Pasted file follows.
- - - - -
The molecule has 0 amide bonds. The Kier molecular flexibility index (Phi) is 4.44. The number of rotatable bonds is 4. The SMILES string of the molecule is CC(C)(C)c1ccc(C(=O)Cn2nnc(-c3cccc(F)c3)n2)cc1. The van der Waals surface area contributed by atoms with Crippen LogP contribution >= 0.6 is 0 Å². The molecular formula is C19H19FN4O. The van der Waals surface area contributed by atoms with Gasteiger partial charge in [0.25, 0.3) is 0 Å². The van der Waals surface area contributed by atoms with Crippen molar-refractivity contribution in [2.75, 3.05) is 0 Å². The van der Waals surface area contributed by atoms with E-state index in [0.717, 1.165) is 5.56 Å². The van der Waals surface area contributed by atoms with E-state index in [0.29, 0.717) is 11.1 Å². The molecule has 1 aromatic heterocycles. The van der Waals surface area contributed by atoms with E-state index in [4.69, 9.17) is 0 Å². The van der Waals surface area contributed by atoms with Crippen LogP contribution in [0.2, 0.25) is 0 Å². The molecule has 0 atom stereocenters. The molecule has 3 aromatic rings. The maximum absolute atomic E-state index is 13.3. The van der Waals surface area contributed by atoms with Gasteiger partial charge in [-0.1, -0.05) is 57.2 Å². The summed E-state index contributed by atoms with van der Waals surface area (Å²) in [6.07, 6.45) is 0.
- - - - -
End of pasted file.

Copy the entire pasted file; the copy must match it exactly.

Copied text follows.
The molecule has 0 amide bonds. The Kier molecular flexibility index (Phi) is 4.44. The number of rotatable bonds is 4. The SMILES string of the molecule is CC(C)(C)c1ccc(C(=O)Cn2nnc(-c3cccc(F)c3)n2)cc1. The van der Waals surface area contributed by atoms with Crippen LogP contribution >= 0.6 is 0 Å². The molecular formula is C19H19FN4O. The van der Waals surface area contributed by atoms with Gasteiger partial charge in [0.25, 0.3) is 0 Å². The van der Waals surface area contributed by atoms with Crippen molar-refractivity contribution in [2.75, 3.05) is 0 Å². The van der Waals surface area contributed by atoms with E-state index in [0.717, 1.165) is 5.56 Å². The van der Waals surface area contributed by atoms with E-state index in [0.29, 0.717) is 11.1 Å². The molecule has 1 aromatic heterocycles. The van der Waals surface area contributed by atoms with E-state index in [4.69, 9.17) is 0 Å². The van der Waals surface area contributed by atoms with Crippen LogP contribution in [0.2, 0.25) is 0 Å². The molecule has 0 atom stereocenters. The molecule has 3 aromatic rings. The maximum absolute atomic E-state index is 13.3. The van der Waals surface area contributed by atoms with Gasteiger partial charge in [-0.1, -0.05) is 57.2 Å². The summed E-state index contributed by atoms with van der Waals surface area (Å²) in [6.07, 6.45) is 0.